Tampa Law Blog

Do adult children have a "right" to inherit in Florida?

In our estate planning practice, clients often ask whether their adult children have a "right" to inherit in Florida. [this discussion is not addressing minor children--their rights can be different]. While the question is a simple one, the answer is somewhat of a "mixed bag." As with many legal questions, the answer is "it depends."

Summary Administration in Florida

In Florida, there are two types of probate administration: formal and summary. Both accomplish essentially the same objective of allowing the distribution of a decedent's assets. However, there are some significant differences between these two types of probate. This article is intended to discuss the summary probate administration.

Remember to watch out for trip-and-fall hazards on Halloween

Like most Florida children, your kids likely want to get out and about for Halloween. You may somewhat dread the holiday because it can be hectic to get the kids the costumes they want, actually get them into the costumes when the day comes, and keep them from fighting over candy or other issues as you take them house to house for treats.

Of course, as stressful as you might find Halloween, you may still look forward to seeing the joy on your children's faces as the excitement for the holiday builds. Though you may worry about the amount of candy they will eat and the stomach aches that could follow, you also need to think about other hazards of going onto other people's property, such as dangerous conditions.

Florida's Spousal Elective Share and Life Insurance

Under Florida law, a spouse has the right to receive 30% of certain of his or her deceased spouse's assets. This is true notwithstanding whether the deceased spouse has excluded his or her spouse under his or her Last Will and Testament or Trust. So if the deceased spouse died having a Will which left nothing to his or her spouse, then the surviving spouse could still receive 30% of the applicable assets. The surviving spouse would have to make an election under Section 732.201, Fla. Stat. in order to be entitled to receive this share.

In Florida probate, when is homestead property not given homestead protection?

Article X, Section 4 of the Constitution of Florida provides protection against the claims of creditors for a person's homestead, i.e. their principal residence. In essence, if a homeowner owes money to a creditor, that creditor cannot attach or force sale of the residence in order to receive payment. The same concept applies if the owner dies owning a homestead. In other words, if a homeowner owes a creditor (such as a credit card, medical bills, etc.), when the person dies, the creditor usually cannot collect against the homestead. The homestead is exempt form the claims of creditors.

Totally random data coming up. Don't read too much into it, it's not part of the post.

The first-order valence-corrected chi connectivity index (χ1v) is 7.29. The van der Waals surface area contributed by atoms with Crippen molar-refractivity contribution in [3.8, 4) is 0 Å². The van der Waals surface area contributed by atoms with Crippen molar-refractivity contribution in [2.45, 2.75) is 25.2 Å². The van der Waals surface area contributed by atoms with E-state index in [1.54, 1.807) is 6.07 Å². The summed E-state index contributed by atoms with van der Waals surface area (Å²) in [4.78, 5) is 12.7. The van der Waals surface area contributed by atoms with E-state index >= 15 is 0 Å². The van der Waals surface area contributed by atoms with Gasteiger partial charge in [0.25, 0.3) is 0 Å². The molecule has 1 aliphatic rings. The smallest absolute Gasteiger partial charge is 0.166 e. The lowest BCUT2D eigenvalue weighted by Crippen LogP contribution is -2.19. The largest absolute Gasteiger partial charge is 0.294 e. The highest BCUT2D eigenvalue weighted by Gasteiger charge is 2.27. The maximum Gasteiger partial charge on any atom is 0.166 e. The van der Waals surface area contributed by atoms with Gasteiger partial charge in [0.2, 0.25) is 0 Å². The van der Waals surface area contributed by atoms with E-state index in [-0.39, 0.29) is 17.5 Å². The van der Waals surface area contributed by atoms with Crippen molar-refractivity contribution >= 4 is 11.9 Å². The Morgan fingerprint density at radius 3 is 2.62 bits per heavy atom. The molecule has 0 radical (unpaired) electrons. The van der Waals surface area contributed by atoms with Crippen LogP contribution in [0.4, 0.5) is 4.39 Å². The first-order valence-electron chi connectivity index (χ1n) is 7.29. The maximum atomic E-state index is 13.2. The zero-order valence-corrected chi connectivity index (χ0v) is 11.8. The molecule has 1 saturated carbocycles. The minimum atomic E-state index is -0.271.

The Do-it-Yourself Disaster!

In today's era of on-line forms, office supply stores, and software, it is becoming increasingly more common for people to try to prepare their own estate planning documents. Whether it is a simple Durable Power of Attorney, a Living Will, a Last Will and Testament, or a Trust, there are plenty of ways that people can try to create their own estate documents. In our practice, we often see this result in an outright DISASTER!

Why Probate is Needed to Pursue a Florida Wrongful Death Claim

In Florida, when the death of a person is caused by the wrongful act, negligence, default, or breach of contract or warranty of any person, certain of the deceased's survivors and the deceased's estate may be entitled to recover damages. Those damages, and who are entitled to them, are set forth in detail in Section 768.21, Fla. Stat.

Does my Will control who receives my life insurance benefits at my death?

Clients sometimes ask this question--often because they are confused about the relationship between their Will and their life insurance policy. After all, doesn't the Will designate a person's beneficiaries? This blog will clarify the relationship between the Will and life insurance.

Vetting your potential business partner

Finding a business partner who complements your personality, feeds your creativity and appreciates your goals is not easy. If you have found someone you think will work well with you, congratulations. However, it is still wise to proceed with caution before you sign contracts and commit to a partnership.

Whether you have known your potential partner for years or you just met at a business conference, you may not know the factors that affect the success or failure of a business. As difficult and awkward as it may be, you will want to learn as much as you can about your partnership candidate, and this may mean looking under every stone.

Medicaid Claim Against A Deceased Person's Estate

A common question which we encounter in our Florida estate and probate practice is whether a person's estate will owe any money to Medicaid upon the person's death. Usually the reason for their question is that the person has received Medicaid benefits prior to their death. Many times, those benefits were as a result of Medicaid paying for the deceased person's long term care in their final years.

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